Global Teacher is on a mission to supply digital educational resources to millions of people in the poorest parts of the world. It will do this through its ground-breaking Pod device – the world’s first low-cost, 3D printed, solar-powered projector – which was invented by Chris.
When asked what drives him, Chris says: “The only way I want to spend my life is doing something worth doing, using all my skills to be of service. That’s why I embarked on this journey.”
What inspires you? It’s an itch I have to scratch, ever since I learned how many millions of people in the world are excluded from education. I’m three years into a roller-coaster journey of pure elation and exhaustion; a period of my life which has included developing the off-grid Pod system, setting up an online platform where educators and publishers can donate digital resources we can share through Pod, and getting the organisations, which are both CIC and CIO, established. Now we’re winning investment, building a team at our new HQ in Sunderland City Centre, and beginning to liaise with charities which will distribute the Pod and the learning materials worldwide. And that means all the exhausting work is beginning to pay off.
Why does the world need Global Teacher? Because at the moment, the only way to get teaching resources to the world’s poorest communities is by shipping textbooks or donating tablets. That’s expensive, it takes a long time, and remote communities often can’t be reached anyway. Very often, they don’t have power to charge tablets, and books are quickly damaged in hot conditions. So despite these efforts, millions of people worldwide still cannot access education.
Global Teacher was born from research carried out during my Design Engineering degree at Manchester Metropolitan University. I used my final year project to consider how design solutions could break down barriers to education. 15% of the world’s population are illiterate, and lack of access to education means millions are trapped in poverty. It seems obvious to me that instead of shipping books around the world or donating tablets to communities with little or no electricity or wifi, we should be sharing digital material which can be accessed offline and off-grid.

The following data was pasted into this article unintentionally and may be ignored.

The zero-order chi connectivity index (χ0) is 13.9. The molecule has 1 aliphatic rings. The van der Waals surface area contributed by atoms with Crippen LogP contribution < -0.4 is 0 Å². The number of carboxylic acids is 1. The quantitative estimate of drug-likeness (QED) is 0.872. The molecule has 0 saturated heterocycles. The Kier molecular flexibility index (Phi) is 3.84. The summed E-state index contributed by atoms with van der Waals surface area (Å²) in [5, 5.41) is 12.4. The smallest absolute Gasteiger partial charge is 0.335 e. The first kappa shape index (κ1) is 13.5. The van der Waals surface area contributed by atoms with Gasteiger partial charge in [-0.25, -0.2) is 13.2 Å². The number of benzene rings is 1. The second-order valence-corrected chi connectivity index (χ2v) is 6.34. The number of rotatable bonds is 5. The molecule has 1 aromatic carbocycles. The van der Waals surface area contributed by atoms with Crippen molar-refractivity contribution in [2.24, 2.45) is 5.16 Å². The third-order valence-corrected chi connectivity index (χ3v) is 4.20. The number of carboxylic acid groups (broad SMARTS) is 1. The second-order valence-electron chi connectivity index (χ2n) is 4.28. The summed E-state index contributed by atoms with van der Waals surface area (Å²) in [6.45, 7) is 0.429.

Our solar-powered projector, Pod, is durable, low cost and doesn’t need the internet or a mains socket. We’ve created an online platform where teachers and publishers can donate, and at the receiving end, teachers in-need can browse and select resources. We’re working to make the service as versatile as possible, supplying quality materials which are culturally appropriate and available in a range of languages.
What stage have you reached in the project? We launched the product in December 2021 and we’re planning to go to Kenya in 2022 with the North East-based charity Coco to look at taking it there. We’re also talking to partner organisations in Lebanon, South America, Colombia and other parts of the developing world; anywhere where there’s a need for education and there’s sunlight to charge the Pod. Small organisations can also apply to us direct, as can schools and businesses in the UK which support overseas communities. We’d also like UK businesses to sponsor projectors.